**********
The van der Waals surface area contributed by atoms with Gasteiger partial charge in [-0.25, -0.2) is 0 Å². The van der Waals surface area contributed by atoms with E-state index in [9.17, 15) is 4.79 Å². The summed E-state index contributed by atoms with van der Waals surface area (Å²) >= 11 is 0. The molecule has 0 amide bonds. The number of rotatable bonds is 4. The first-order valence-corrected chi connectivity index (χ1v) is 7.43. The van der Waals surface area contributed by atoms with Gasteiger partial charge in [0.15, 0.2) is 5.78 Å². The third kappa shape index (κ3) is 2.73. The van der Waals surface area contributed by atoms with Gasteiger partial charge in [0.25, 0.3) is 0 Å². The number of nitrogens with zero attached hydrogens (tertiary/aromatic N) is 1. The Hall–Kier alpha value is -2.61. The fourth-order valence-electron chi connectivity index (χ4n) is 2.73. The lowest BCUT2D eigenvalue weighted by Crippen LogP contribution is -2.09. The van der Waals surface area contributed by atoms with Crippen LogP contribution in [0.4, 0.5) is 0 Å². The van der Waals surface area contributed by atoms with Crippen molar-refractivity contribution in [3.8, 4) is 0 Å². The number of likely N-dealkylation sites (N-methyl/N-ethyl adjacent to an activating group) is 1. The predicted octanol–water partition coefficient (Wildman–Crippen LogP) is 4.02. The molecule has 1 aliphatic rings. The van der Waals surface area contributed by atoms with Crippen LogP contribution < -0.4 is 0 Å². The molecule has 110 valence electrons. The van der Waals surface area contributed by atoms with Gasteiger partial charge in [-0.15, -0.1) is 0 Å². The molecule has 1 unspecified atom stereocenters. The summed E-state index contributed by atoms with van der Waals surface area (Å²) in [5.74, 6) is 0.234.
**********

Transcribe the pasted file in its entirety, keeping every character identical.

The van der Waals surface area contributed by atoms with Gasteiger partial charge in [-0.25, -0.2) is 0 Å². The van der Waals surface area contributed by atoms with E-state index in [9.17, 15) is 4.79 Å². The summed E-state index contributed by atoms with van der Waals surface area (Å²) >= 11 is 0. The molecule has 0 amide bonds. The number of rotatable bonds is 4. The first-order valence-corrected chi connectivity index (χ1v) is 7.43. The van der Waals surface area contributed by atoms with Gasteiger partial charge in [0.15, 0.2) is 5.78 Å². The third kappa shape index (κ3) is 2.73. The van der Waals surface area contributed by atoms with Gasteiger partial charge in [0.25, 0.3) is 0 Å². The number of nitrogens with zero attached hydrogens (tertiary/aromatic N) is 1. The Hall–Kier alpha value is -2.61. The fourth-order valence-electron chi connectivity index (χ4n) is 2.73. The lowest BCUT2D eigenvalue weighted by Crippen LogP contribution is -2.09. The van der Waals surface area contributed by atoms with Crippen LogP contribution in [0.4, 0.5) is 0 Å². The van der Waals surface area contributed by atoms with Crippen molar-refractivity contribution in [3.8, 4) is 0 Å². The number of likely N-dealkylation sites (N-methyl/N-ethyl adjacent to an activating group) is 1. The predicted octanol–water partition coefficient (Wildman–Crippen LogP) is 4.02. The molecule has 1 aliphatic rings. The van der Waals surface area contributed by atoms with Crippen LogP contribution < -0.4 is 0 Å². The molecule has 110 valence electrons. The van der Waals surface area contributed by atoms with Gasteiger partial charge in [-0.15, -0.1) is 0 Å². The molecule has 1 unspecified atom stereocenters. The summed E-state index contributed by atoms with van der Waals surface area (Å²) in [5.74, 6) is 0.234.